The standard method is used which describes how the mass of life on this planet is classification. This classification system is also known as Taxonomy. As we are considering only animal life, that part of the classification system only will be concentrated upon in the courses. As a matter of interest, life in general is firstly classified into Five Kingdoms: Bacteria, Protists, Fungi, Plants and Animals.
With advances in knowledge and understanding, the 5 Kingdoms are being expanded upon for example, where and what to call viruses. Each part of the taxonomy describes for the scientific community how a given animal fits into the system. An animal fits into the system according to:
The Genus part of classification groups all creatures with a close similarity to each other.The Genus part of an animal’s scientific name is always shown with a Capital letter. The species part of an animal’s scientific name is always shown with a lowercase letter. For example, the domestic cat has the Generic name (Genus) of Felis. The species name is cattus. There is a serious welfare issue in the UK regarding the apparent plethora of animals which can be sold and kept.
Anyone can purchase any type of animal, from a cat to a scorpion. Your job as an veterinary support assistant is the first point of reference for clients, whether face-to-face or over the telephone. A good grounding in the range of creatures kept in households in the UK will help to support you in your job and your colleagues at the practice.
Background knowledge will consist of (i) an awareness of the taxonomy of various animals sold in the UK, (ii) whether certain animals are classed as Dangerous Wild Animals and (iii) how these animals (products) are restocked. Given animals are sold; they are then indeed regarded as a product. Many exotic and non-exotic species sold in the UK are also bred in the UK whilst some animals are still brought in from their wild state.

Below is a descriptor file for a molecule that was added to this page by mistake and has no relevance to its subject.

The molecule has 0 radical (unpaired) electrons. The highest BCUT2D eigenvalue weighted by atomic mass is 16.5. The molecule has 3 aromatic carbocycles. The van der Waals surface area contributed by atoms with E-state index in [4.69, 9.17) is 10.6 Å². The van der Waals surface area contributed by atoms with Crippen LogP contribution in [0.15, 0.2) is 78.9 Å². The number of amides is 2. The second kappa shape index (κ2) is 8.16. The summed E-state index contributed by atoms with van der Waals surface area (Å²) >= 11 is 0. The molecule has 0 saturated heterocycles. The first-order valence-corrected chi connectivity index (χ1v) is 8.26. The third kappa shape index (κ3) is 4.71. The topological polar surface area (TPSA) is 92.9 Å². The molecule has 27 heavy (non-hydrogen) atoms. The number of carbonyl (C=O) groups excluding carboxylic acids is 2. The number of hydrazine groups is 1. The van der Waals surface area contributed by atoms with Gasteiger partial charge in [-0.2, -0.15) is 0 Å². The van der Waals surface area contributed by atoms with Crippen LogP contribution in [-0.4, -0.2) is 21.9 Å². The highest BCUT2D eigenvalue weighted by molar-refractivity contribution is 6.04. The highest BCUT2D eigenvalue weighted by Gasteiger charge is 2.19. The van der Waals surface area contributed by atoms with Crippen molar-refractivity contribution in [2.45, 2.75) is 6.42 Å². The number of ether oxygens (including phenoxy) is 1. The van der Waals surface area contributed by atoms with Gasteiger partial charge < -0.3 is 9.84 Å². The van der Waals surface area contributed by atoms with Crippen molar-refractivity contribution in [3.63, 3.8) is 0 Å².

When we think of “animal care” we possibly think of charitable organisations that exist for the benefit of animals. It is not an exaggeration to say there are hundreds (if not thousands) of animal organisations in the UK from registered charitable organisations to independent one- person outfits.
Not all animal welfare and care organisations are charitable that is, they do not operate to the charitable laws and regulations. They may not be big enough, have the staff to manage the administration or the wish to go through the process of becoming a charity. Sanctuaries and Rescue Centres do what their names describe: they take in animals that no longer have a home or, in the case of wild animals, have been damaged in some way. Both a sanctuary and a rescue centre may keep an animal for the whole life-span. Or, they may be involved with re-homing. Some are involved in obtaining Foster Carers for companion animals. Some of these organisations can arrange emergency veterinary care for example, for injured and ill wild animals.
Some rescue centres and sanctuaries will supply certain veterinary care e.g. castration and spaying and this sort of work offers various veterinary jobs.